Besides the rocks, the beach was littered with massive logs flung ashore by the sea, some with roots that were quite large.  Can you spot Jim in the picture?And then we found this “dragon” on the beach…  pretty cool.Our pockets were rattling, full of rocky treasures as we made our way across the beach and back to the truck.  The constantly crashing surf left a lingering salty haze in the air, and the cobble glistened in the afternoon sunlight.We explored farther down the coast, stopping for a hike to Second Beach.  (Yes, there’s a First and a Third Beach too and some others with more interesting names…  but we didn’t have time to do them all.)  Second Beach was very different than Rialto in that it was just smooth sand with just a handful of rocks.We hiked through some pretty forest, then down a steep trail, and then climbed carefully over this massive tangle of logs to finally reach the beach.Second beach also had a “hole” in the protruding rocks, but the tide was too high for us to get close to it.By the time we got there, the waves were crashing through it – pretty neat!That finishes the highlights of our exploration on the Olympic Peninsula.  Now we’re back home in Petersburg where holiday preparations are well underway.  Stay tuned for scenes of some of the many festivities here in Alaska’s Little Norway – about the best place in the world to celebrate Christmas.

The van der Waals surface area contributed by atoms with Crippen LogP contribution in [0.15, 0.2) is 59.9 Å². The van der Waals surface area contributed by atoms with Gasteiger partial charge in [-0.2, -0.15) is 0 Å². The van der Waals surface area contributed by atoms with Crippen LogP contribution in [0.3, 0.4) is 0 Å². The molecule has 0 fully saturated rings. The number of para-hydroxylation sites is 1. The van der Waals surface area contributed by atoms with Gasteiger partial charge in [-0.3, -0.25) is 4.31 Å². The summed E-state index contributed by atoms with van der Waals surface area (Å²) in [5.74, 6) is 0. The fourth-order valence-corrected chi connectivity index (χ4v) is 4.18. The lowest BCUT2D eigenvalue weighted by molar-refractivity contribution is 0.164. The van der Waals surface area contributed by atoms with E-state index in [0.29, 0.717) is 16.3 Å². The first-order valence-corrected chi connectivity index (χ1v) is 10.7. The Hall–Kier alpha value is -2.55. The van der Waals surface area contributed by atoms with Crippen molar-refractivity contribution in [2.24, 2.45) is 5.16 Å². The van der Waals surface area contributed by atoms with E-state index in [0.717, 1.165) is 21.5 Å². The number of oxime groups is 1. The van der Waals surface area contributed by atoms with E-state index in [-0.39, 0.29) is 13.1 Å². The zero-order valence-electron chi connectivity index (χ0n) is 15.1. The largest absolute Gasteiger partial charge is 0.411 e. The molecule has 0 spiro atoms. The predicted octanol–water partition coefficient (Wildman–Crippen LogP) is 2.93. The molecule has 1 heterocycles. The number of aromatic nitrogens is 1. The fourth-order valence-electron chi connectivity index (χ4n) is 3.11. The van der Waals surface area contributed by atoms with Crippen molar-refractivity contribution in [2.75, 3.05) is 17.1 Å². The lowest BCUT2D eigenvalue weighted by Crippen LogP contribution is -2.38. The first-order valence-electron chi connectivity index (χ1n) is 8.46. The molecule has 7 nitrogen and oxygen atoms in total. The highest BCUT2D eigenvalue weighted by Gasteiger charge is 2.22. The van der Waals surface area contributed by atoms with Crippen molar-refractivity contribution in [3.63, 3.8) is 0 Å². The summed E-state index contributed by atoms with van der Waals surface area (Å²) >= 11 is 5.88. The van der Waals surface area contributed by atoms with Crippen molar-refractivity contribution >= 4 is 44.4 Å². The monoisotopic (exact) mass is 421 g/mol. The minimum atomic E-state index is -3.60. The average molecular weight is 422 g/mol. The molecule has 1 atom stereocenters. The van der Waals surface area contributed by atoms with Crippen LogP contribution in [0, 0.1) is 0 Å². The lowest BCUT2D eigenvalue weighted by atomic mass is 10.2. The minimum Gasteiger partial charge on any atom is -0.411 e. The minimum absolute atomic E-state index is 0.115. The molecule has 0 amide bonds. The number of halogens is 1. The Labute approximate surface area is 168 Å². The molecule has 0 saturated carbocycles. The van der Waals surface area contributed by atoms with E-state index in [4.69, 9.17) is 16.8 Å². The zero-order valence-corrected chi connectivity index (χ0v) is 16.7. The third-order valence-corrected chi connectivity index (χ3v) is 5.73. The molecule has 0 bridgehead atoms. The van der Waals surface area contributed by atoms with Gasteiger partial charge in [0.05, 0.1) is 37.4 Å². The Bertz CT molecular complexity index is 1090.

Olympic National Park – Two Rivers

Returning to our adventures in the very large and very spread out Olympic National Park, we spent a great day exploring the two significant rivers on the north side: the Elwha and the Sol Duc.